Its was 100 years ago this Sunday, on Nov. 11, 1918, that World War I formally came to a conclusion on what is famously referred to as the 11th hour, of the 11th day, of the 11th month.
Americans observed the first anniversary of the end of the war the following year when the holiday we now know as Veteran’s Day originated as Armistice Day in 1919.
The first world war was referred to at the time as “the war to end all wars.” It was thought that never again would mankind engage in the sort of madness that resulted in the near-total destruction of Western Civilization and the loss of millions of lives for reasons that never have been entirely clear to anybody either before, during, or since.
Needless to say, history has shown us that such thinking was idealistically foolhardy. Just 21 years later, the world again became enmeshed in a global conflagration that made the first time around seem like a mere practice run for the mass annihilation that took place from 1939-45.
Even after that epic second world war, America has been involved in countless bloody conflicts in the 73 years since General Douglas MacArthur accepted the Japanese surrender on the Battleship Missouri. Today, we still have troops fighting — and dying — on frontlines around the world.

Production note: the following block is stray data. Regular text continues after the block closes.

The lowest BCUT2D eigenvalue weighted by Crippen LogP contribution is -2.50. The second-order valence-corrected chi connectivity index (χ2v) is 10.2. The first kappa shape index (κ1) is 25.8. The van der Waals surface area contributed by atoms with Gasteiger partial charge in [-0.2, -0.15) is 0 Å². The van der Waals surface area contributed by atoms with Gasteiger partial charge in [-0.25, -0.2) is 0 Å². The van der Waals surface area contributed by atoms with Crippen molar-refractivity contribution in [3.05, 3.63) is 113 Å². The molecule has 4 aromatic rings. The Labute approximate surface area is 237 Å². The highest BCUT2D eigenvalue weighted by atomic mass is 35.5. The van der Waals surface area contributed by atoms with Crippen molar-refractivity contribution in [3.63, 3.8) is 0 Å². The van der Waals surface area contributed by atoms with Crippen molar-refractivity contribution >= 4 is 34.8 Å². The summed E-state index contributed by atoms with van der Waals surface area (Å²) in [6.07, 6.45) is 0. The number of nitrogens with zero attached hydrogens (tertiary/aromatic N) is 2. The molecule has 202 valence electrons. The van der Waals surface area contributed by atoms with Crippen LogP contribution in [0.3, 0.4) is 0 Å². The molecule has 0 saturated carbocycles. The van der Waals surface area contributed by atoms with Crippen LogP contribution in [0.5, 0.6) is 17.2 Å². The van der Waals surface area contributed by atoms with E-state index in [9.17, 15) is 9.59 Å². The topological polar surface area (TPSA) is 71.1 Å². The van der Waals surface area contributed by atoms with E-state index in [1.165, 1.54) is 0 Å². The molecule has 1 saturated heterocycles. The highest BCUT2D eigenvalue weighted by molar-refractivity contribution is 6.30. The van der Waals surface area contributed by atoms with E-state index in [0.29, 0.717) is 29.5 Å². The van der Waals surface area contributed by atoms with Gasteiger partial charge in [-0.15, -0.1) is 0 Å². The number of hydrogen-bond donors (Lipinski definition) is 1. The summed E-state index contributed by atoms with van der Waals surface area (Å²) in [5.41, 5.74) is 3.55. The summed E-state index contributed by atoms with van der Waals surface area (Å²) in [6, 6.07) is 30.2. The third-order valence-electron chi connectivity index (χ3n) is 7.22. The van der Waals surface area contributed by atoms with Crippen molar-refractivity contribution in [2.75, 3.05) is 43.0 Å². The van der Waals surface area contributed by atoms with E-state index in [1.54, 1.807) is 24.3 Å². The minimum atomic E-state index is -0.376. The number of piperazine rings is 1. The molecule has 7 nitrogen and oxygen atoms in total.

Peace at hand has been nothing but a meaningless slogan for most of the past century.
Armistice Day officially became known as Veteran’s Day in 1954 so as to include those who served in WWII and the Korean War. All of our many veterans since then also have become part of the annual observance to express our nation’s appreciation to the men and women who bravely have answered the call of duty to ensure that the freedoms we enjoy as Americans have been preserved against the many challenges we have overcome.
Although Veteran’s Day, as with all of our other national holidays, unfortunately has become commercialized, we urge our readers to take a moment, even if just quietly by ourselves, to contemplate what we owe the veterans of all of our wars and to be grateful to them for allowing us to live freely in the greatest nation on earth.
If nothing else, Veterans Day should remind us that freedom isn’t free and that every American owes a debt of immeasurable gratitude and thanks to those who have put their lives on the line to preserve our ideals and our way of life.